Guest post by Gary Feldman
After you’ve left behind your baby teeth, the set of chompers you have has to last you the rest of your life.
While you can repair or replace deteriorated teeth, it’s much healthier to simply take care of your real teeth and have them serve you well for as long as possible.
While old age naturally takes a toll on your teeth, you can fight the effects of aging by following a strong dental care regimen.
Just follow these tips:
Make Sure to Keep Your Gums Healthy
Plaque is always forming on your teeth. Most people never do anything about it, but it can lead to soreness, swelling, and bleeding in your gums. It also causes many infections underneath the gums.
Serious gum disease, called periodontitis is becoming extremely common. If you let it go unchecked, it could harm your gums and bones. Once that happens, you may need to have teeth removed. Far too often this could have been prevented.
Some signs that you may have periodontal disease are:
- Gums that recede or pull back from your teeth
- Loose teeth
- Bad breath
Small brushes like are great to get the parts in between teeth. Don’t be afraid to brush the gums a little hard. Get in there and don’t stop even if there’s a little bleeding. It bleeds because they’re weak and haven’t been brushed right.
Brush More Often, and Longer
Stop me if this doesn’t sound familiar!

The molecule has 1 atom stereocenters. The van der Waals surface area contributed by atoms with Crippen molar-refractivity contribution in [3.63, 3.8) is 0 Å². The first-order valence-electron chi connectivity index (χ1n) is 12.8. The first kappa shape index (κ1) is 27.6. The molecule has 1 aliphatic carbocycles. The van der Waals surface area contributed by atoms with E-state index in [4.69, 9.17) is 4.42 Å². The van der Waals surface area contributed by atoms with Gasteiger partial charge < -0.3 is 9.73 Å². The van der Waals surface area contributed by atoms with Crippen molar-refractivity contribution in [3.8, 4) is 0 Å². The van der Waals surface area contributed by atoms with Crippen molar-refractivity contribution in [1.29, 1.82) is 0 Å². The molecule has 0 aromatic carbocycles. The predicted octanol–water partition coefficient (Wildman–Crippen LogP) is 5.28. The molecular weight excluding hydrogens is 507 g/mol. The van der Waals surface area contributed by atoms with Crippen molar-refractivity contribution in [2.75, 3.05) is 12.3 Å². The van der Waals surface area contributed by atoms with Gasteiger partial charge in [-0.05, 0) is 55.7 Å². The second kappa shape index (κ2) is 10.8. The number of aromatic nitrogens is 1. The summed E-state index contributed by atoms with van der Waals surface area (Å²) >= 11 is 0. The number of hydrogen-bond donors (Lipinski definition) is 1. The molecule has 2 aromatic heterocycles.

You wake up and gotta get ready for the day. Between showering, clothes, and breakfast, you gotta squeeze in time to brush your teeth. The brush is in your mouth for all of 30 seconds, if that. You spend more time rinsing the paste off than actually getting it on your teeth.
A good brushing should take at least 2 minutes. For some people that’s time they don’t think they have. I wish there was some magical solution besides simply making time. The biggest thing I can say is that it’s better to trade in 4-6 minutes a day than 2- 3 hours at the dentist every month and all the costs that go with it.
Beside the length of time spent, the amount of times per day matters. 2-3 brushes per day is the minimum to keep bacteria from building up. Especially before and after bed. I know I sound like a broken record but really–if we have to repeat ourselves this much it’s because people simply aren’t doing it.
Check to See if You Grind Your Teeth. If You Do, Get a Mouth Guard
Grinding your teeth can wear away a millimeter of tooth structure per year if undiagnosed. You may not see any immediate signs of wear on their teeth, but the pressure that clenching puts on your teeth is destructive. It slowly breaks down the supporting bone around the teeth, leading to gum recession, bone loss and inevitably tooth loss.
Customizable mouth guards can be made to fit around your teeth to keep your from wearing out your teeth.
This article is a guest contribution by Gary Feldman, co-owner of The Door Doctor of South Florida. They’re a respected company that’s been providing Fort Lauderdale and the surrounding area with garage door repair for decades. Visit their site for more information.